This band will engage in the higher tier curriculum with the aim to prepare these students so that they can engage in Mathematics at the highest level in any future education such as A Level Mathematics. Initially the will engage just with the GCSE content during Year 9 and then in year 10 will be introduced to Further Mathematics concepts. This will enable these students to gain a second separate and distinct Lv 2 qualification in Further Mathematics. This covers more advanced Mathematical principles and is the very best way to prepare students who would look to engage in either A’level Mathematics or further education courses that have a significant Mathematical content. Our students currently have enjoyed great success with this additional qualification that complements the GCSE content and helps to challenge and develop well rounded and very able Mathematicians.

Band 2

This group is designed to challenge our able Mathematicians and ensure they achieve strongly within GCSE Mathematics. Often students within this band benefit from focusing solely on the Higher GCSE content and will study content upto and including the new grade 9. We have ensured that Band 2 mirrors exactly with Band 1 during year 9 so that changes can be made up until the beginning of year 10. This is intended to ensure as much flexibility within the banding system as possible.

Band 3

Band 3 is designed for students who will benefit from building their Mathematical confidence and engage in a 2 year course looking at the full range of Mathematical principles at the foundation stage. These pupils will look to master these skills upto and including the new grade 5. You will notice that this grade overlaps on both tiers and therefore to ensure students are not limited to this grade alone they explore a wide range of carefully  selected Higher Tier GCSE content in year 11 that will build upon the secure knowledge developed through years 9 and 10.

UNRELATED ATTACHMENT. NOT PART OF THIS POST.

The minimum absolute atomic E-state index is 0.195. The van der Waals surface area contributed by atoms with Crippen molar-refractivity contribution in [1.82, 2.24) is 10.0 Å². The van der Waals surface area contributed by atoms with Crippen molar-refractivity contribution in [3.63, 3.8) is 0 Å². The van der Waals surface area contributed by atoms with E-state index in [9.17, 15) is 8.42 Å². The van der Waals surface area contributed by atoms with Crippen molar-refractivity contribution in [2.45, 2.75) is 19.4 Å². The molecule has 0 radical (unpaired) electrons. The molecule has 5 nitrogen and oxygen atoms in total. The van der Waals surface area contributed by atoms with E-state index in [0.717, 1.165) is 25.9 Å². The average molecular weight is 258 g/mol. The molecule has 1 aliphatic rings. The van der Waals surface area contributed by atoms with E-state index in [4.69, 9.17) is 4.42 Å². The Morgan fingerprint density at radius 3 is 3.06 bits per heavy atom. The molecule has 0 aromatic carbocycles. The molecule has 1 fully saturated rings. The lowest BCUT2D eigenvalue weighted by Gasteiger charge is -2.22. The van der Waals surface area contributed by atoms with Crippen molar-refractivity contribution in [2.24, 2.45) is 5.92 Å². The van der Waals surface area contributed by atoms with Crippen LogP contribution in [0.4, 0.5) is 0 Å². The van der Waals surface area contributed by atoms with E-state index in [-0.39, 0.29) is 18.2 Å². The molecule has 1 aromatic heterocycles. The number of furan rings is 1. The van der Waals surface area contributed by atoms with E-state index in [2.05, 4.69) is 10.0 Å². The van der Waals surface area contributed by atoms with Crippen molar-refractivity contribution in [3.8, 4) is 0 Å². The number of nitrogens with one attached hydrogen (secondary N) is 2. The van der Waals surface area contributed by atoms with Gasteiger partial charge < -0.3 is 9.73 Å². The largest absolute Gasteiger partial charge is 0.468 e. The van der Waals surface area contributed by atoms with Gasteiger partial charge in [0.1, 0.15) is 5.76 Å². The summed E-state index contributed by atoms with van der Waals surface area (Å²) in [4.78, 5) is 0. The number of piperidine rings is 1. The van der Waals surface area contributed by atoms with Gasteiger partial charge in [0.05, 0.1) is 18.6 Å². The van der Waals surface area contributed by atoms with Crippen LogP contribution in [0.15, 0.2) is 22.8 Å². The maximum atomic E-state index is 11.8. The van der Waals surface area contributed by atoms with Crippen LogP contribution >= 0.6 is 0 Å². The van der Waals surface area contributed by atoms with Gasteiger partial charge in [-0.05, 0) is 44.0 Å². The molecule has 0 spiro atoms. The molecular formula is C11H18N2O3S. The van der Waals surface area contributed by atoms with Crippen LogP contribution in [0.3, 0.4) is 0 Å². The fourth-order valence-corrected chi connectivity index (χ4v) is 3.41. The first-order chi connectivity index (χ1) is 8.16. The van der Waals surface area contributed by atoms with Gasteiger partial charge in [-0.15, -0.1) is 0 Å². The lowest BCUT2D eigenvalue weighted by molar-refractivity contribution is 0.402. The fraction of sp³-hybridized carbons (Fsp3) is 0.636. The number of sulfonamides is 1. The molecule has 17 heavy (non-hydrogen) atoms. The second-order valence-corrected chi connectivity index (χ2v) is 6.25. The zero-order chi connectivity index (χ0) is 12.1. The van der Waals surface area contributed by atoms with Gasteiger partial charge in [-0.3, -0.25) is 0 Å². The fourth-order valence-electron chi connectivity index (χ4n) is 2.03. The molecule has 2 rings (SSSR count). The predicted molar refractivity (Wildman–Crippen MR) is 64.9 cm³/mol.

Band 4

This band is designed for students who again will benefit from a strong focus on both the foundation GCSE course content and the further development of Numeracy techniques that will allow our learners to feel empowered and numerate in everyday mathematical challenges both in the home and the workplace. This band has been designed to be flexible such that it strongly mirrors the content in Band 3 to ensure students can move between bands if it is identified that such a move would better meet their learning needs. would be better met.

Key Stage 5

KS5 Exam Board


The KS5 curriculum is balanced between core modules and applied topics.   

Yr 12 pupils will engage in 3 modules  

C1 - Introduction to Advanced Mathematics,

To build on and develop the techniques students have learnt at GCSE so that they acquire the fluency

required for advanced work.   For example looking at coordinate geometry and Binomial Distributions

C2 - Concepts of Advanced Mathematics

To introduce students to a number of topics which are fundamental to the advanced study of

mathematics.  These include introducing the concepts behind integration and differentiation.

S1 - Statistics 1

To enable students to build on and extend the data handling and sampling techniques they have learnt

at GCSE and apply theoretical knowledge to practical situations using simple probability models.   Also to give insight into the ideas and techniques underlying hypothesis testing.

Students will have 5 hours a week contact time and progress will be monitored through the use of end of chapter assessments and written next step feedback. Students will sit a mock examination in January of Year 12 in the C1 and the S1 modules.

Books are provided to support the learning of each module as well as access to the online resources provided by the examination board (http://new.integralmaths.org/).

Year 13 builds upon the concepts mastered at year 12 with respect to the core modules and students engage in